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Construction workers and employers build our roads, houses, and workplaces and repair and maintain our nation's physical infrastructure. Construction includes building new structures, renovations involving additions, alterations, or maintenance, and repair of buildings or engineering projects such as highways or utility systems. The NIOSH Construction Program provides national and world leadership to prevent work-related illness, injury, disability, and death by systematically gathering information, conducting targeted scientific research, and translating the knowledge gained into products, solutions and services tailored to meet construction needs. In collaboration with industry and labor partners and stakeholders, including OSHA, we are dedicated to improving safety and health conditions for all construction workers.

In 2010, there were 774 fatal on-the-job injuries to workers in the construction industry – more than in any other industry sector and representative of 17% of all work-related deaths in the U.S. that year.1 Construction is a large, dynamic, and complex industry sector, putting nearly $800 billion of construction in place in 2011.2  Construction worksites are organizationally complex multi-employer sites and present numerous health and safety challenges.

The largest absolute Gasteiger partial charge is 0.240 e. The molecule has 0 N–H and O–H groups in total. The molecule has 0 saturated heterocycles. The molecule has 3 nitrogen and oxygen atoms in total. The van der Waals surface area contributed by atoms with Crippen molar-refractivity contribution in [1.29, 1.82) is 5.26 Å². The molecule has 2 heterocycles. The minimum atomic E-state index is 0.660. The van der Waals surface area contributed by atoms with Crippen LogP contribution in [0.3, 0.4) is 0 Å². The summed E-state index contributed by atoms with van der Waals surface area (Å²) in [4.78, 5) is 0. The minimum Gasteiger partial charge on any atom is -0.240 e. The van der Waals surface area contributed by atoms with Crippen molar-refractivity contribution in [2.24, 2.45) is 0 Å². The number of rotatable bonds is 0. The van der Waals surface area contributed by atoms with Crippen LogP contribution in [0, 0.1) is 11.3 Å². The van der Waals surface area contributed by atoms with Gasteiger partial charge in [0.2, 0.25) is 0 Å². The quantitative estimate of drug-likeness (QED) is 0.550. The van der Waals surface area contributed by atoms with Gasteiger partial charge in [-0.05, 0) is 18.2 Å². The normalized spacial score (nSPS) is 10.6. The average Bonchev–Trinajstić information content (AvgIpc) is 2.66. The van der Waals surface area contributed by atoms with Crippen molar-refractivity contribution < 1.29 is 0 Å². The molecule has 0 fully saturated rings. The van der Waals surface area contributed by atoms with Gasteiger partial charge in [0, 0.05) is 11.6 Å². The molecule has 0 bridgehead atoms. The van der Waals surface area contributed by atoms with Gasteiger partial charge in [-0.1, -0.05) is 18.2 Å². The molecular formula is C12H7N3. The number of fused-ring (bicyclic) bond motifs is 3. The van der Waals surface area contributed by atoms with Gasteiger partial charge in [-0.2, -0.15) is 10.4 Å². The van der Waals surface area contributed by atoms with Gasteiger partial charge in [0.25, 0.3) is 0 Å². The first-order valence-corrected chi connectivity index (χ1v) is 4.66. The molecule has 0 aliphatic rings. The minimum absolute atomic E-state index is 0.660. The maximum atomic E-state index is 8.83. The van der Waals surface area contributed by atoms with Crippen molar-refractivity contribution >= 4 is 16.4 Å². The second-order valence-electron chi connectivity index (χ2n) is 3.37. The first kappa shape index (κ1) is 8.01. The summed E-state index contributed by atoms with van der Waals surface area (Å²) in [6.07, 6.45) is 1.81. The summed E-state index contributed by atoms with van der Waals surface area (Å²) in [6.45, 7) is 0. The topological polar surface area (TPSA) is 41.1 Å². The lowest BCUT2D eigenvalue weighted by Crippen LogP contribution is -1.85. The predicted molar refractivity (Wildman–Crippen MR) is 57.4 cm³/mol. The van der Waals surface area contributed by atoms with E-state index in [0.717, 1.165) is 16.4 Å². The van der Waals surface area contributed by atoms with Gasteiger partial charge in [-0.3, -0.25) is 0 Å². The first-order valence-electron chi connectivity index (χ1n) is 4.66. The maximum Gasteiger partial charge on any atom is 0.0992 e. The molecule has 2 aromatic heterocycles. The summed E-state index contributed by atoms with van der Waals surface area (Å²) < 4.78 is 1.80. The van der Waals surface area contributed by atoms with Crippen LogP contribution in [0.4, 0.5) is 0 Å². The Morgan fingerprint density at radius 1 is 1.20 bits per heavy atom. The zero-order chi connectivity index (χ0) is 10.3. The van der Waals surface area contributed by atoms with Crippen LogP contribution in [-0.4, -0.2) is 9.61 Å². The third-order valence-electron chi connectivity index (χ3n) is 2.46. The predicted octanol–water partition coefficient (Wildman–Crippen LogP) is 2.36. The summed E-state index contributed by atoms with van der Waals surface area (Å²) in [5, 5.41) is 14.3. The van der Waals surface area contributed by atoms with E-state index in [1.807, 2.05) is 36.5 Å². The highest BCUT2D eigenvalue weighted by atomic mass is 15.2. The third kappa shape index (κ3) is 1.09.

1. Fatal Occupational Injuries and Workers’ Memorial Day

2. U.S. Census Bureau, 2011, Annual Value of Construction Spending put in place


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  • Page last reviewed: July 29, 2013
  • Page last updated: March 12, 2015 The U.S. Government's Official Web PortalDepartment of Health and Human Services
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